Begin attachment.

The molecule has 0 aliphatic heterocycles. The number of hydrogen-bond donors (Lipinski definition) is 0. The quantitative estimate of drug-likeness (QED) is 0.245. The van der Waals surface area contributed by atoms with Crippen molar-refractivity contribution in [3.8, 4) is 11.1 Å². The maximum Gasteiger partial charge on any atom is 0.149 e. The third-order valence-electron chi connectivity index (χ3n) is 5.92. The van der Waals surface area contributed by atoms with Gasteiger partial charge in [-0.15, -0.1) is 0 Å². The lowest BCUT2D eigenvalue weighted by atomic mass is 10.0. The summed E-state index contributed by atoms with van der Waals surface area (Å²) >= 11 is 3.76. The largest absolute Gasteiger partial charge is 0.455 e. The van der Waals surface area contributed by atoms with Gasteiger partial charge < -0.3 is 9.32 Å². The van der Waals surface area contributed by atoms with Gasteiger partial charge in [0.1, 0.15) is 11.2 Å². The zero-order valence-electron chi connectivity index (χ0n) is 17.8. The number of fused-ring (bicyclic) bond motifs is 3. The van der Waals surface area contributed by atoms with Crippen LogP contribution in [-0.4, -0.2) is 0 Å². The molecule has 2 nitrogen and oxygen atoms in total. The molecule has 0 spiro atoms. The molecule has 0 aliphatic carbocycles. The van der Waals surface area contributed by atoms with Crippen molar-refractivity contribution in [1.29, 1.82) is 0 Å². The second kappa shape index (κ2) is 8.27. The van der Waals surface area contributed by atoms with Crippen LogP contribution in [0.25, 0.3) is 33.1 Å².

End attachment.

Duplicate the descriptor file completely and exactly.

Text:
The molecule has 0 aliphatic heterocycles. The number of hydrogen-bond donors (Lipinski definition) is 0. The quantitative estimate of drug-likeness (QED) is 0.245. The van der Waals surface area contributed by atoms with Crippen molar-refractivity contribution in [3.8, 4) is 11.1 Å². The maximum Gasteiger partial charge on any atom is 0.149 e. The third-order valence-electron chi connectivity index (χ3n) is 5.92. The van der Waals surface area contributed by atoms with Gasteiger partial charge in [-0.15, -0.1) is 0 Å². The lowest BCUT2D eigenvalue weighted by atomic mass is 10.0. The summed E-state index contributed by atoms with van der Waals surface area (Å²) >= 11 is 3.76. The largest absolute Gasteiger partial charge is 0.455 e. The van der Waals surface area contributed by atoms with Gasteiger partial charge < -0.3 is 9.32 Å². The van der Waals surface area contributed by atoms with Gasteiger partial charge in [0.1, 0.15) is 11.2 Å². The zero-order valence-electron chi connectivity index (χ0n) is 17.8. The number of fused-ring (bicyclic) bond motifs is 3. The van der Waals surface area contributed by atoms with Crippen LogP contribution in [-0.4, -0.2) is 0 Å². The molecule has 2 nitrogen and oxygen atoms in total. The molecule has 0 spiro atoms. The molecule has 0 aliphatic carbocycles. The van der Waals surface area contributed by atoms with Crippen molar-refractivity contribution in [1.29, 1.82) is 0 Å². The second kappa shape index (κ2) is 8.27. The van der Waals surface area contributed by atoms with Crippen LogP contribution in [0.25, 0.3) is 33.1 Å².